"There were between 400,000 and 700,000 informants, each of whom was responsible for spying on two or three people. This is information provided by [CNSAS] President Gheorghe Onisoru."
Pescaru says both the law and the CNSAS committee are important steps toward Romania's eventual entry into NATO and the European Union.
"In my opinion, we -- Romanians -- should very clearly define what we want. If we say we want to join NATO and the European Union, I believe that the existence of this institution is absolutely necessary."
But Pescaru says that so far relatively few Romanians -- just over 1,000 -- have filed written requests to see their record. This does not seem much compared to former East Germany, where since 1992 more than 3 million people have asked a specially created office to let them inspect the estimated 180 kms of files kept by the infamous Stasi secret police.
More recently, some other countries from the former communist bloc have also created committees to tackle the thorny issue of secret police files.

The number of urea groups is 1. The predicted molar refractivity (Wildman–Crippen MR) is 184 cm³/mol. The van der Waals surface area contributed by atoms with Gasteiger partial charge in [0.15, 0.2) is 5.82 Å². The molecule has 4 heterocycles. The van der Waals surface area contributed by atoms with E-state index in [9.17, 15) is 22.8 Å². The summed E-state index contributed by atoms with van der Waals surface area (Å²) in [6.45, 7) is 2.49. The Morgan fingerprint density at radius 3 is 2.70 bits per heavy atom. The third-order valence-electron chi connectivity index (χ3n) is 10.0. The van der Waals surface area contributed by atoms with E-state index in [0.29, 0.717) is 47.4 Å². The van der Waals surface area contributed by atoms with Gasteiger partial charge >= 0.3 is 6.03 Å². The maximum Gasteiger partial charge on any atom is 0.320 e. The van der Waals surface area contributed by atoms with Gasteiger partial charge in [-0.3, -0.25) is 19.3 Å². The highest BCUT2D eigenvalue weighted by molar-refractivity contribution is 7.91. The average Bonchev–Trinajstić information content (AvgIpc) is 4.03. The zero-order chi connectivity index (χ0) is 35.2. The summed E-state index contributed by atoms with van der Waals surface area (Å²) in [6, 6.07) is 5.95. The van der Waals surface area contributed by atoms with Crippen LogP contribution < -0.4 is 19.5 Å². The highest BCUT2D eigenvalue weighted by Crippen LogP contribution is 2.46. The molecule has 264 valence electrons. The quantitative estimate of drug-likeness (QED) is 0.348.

In Poland, some 5,000 people have turned to the Institute of National Remembrance, created last year to manage the dossiers kept on them by the Polish communist police. In Bulgaria, where parliamentary elections are due in less than three months, recently approved legislation provides for the creation of a seven-member commission appointed by parliament and the government, which will gather and analyze information from secret-police files.
In Romania, the CNSAS published the names of candidates in last year's election who used to be Securitate informants or officers. But the law does not bar those who did have connections with the secret police from running for public office.
Besides studying their private file, Romanians can submit official requests to find out whether public office holders were connected to the communist secret police. But they are not entitled to inquire whether ordinary citizens -- for example, somebody's neighbor -- were Securitate collaborators.
By law, the CNSAS is the rightful owner of the Securitate files, which are now in the archives of the SRI and other Romanian secret services. There is one exception, though -- files considered threatening for the country's national security.
An SRI spokesman, speaking under the condition of anonymity, told RFE/RL that, in assessing a file's impact on national security, both the SRI and CNSAS must observe a set of existing laws.